As a math teacher, the idea of representing the concepts of Connectivism, communities of practice, and professional learning network with math formulas seemed interesting. I started with three different yet similar objects: the cylinder, the rectangular prism, and the triangular prism. All three of these shapes are similar in that they are three-dimensional shapes that have both surface area and volume. The only difference they have is that shape of their bases. One base is a circle, one is a triangle and one is a square. I then looked at their formulas. The sections of the formulas in parenthesis represent how you find the area of the bases. Once you find these different areas, you multiply by the shape’s height to find the shapes volume. This means that the only parts of the formulas that are different go back to the different shaped faces. There is still the common element of multiplying by height and the common end result of volume. I built the formulas for a community of practice, Connectivism, and professional learning network in a similar way. They are similar concepts with similar pieces and goals; they just have a few differences.
Just like the shapes, Connectivism, communities of practice and professional learning communities have differences. According to Siemens, Connectivism presents a model of learning that acknowledges the tectonic shifts in society where learning is no longer an internal, individualistic activity. (2004) Connectivism is a theory with guiding principles that suggest how learning should be conducted in such a rapidly changing world. This is different from CoPs and PLNs which are actual groups of people. Communities of practice, as defined by Wenger-Trayner, are groups of people who share a concern or a passion for something they do and learn how to do it better as they interact regularly. (2015) These groups have a sense of domain, community and practice that drives their desire to participate within the community. The communities can come together over many different interests. Professional learning networks are similar to CoPs, but differ in that they then to be groups of people who have a shared profession, whereas CoPs can be comprised of many different people. PLNs are typically individuals with a shared profession who come together to grow professionally. Whitby says it well when he states that A PLN is a tool that uses social media and technology to collect, communicate, collaborate and create with connected colleagues anywhere at any time. (2013)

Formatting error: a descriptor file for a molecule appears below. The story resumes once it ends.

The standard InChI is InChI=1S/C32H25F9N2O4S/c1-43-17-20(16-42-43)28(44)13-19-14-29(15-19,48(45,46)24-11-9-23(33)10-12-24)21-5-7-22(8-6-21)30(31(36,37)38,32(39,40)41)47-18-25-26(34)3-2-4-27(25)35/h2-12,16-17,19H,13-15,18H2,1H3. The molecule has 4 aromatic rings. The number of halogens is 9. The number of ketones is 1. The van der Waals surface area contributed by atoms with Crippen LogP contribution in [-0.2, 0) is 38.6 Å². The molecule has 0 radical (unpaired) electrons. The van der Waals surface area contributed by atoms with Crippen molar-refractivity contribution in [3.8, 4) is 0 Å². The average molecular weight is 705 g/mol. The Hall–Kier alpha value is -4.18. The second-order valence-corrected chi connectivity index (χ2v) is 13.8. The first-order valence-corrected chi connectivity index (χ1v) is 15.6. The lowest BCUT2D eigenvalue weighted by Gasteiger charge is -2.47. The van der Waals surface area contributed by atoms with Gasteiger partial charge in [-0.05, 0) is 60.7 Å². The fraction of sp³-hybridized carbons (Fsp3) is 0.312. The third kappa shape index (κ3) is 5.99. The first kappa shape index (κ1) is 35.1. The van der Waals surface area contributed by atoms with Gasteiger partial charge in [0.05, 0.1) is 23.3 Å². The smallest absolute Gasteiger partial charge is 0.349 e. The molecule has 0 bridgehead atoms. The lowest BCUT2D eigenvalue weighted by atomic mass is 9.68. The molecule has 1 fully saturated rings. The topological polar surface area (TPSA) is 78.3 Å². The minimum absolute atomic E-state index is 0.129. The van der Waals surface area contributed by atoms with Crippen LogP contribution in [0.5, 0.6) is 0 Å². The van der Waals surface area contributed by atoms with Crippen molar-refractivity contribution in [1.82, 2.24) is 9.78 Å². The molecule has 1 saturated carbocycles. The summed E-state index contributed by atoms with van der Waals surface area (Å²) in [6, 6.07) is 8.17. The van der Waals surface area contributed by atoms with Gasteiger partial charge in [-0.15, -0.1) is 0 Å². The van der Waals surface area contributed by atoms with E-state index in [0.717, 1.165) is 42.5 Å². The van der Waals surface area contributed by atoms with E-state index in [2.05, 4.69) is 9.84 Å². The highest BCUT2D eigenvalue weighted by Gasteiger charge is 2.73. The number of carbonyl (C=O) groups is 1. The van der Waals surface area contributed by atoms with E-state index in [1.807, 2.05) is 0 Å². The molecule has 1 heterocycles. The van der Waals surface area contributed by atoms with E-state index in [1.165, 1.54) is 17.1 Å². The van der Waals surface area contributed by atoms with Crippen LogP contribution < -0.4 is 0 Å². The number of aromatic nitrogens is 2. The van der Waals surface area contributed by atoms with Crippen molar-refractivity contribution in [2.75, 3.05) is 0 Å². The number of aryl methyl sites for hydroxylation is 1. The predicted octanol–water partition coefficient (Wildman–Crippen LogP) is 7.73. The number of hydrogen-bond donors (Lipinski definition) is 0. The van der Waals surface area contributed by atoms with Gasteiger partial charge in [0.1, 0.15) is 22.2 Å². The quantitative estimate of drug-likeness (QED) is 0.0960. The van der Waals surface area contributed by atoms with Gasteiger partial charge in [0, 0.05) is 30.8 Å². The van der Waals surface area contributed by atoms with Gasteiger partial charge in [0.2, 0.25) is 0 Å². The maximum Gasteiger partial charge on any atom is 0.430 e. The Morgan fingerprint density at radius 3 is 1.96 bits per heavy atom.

Despite these differences, there are commonalities that link all of these concepts together. In the same way height is the final dimension to make all three shapes 3D, establishing and maintaining connections is the common thread in these concepts. Connectivism is a learning theory that is defined by making connections with other people and ideas through various networks. Communities of practice are groups of people who come together over a common interest or goal. Professional learning communities are groups of people who share similar professional goals and network together to grow. All three of these concepts rely on community, networking and communication to do what they set out to do. In the same way that all three formulas serve to find volume, all three of these formulas involving the three concepts lead to the same result. That end result is professional and personal growth. The reason why we network with CoPs and PLNs is to help us learn and grow as individuals. Connectivism is the theory that supports how and why learning in these environments is successful. They are similar yet different pieces that come together to try and lead us to improvement and growth in different ways.
All three shapes share many similarities with the exception being their base. All three concepts here share many similarities as well. They may have different pieces and may look different on the outside, but they have common elements that are guiding us to the ultimate goal of professional and personal improvement.
Siemens, G. (2004, December 12). Elearnspace. Connectivism: A Learning Theory for the Digital Age. Retrieved June 05, 2018, from http://www.elearnspace.org/Articles/connectivism.htm
Wenger-Trayner, E., & Wenger-Trayner, B. (2015). Introduction to communities of practice. Retrieved June 05, 2018, from http://wenger-trayner.com/introduction-to-communities-of-practice/
Whitby, T. (2013, November 18). How Do I Get a PLN? Retrieved June 05, 2018, from https://www.edutopia.org/blog/how-do-i-get-a-pln-tom-whitby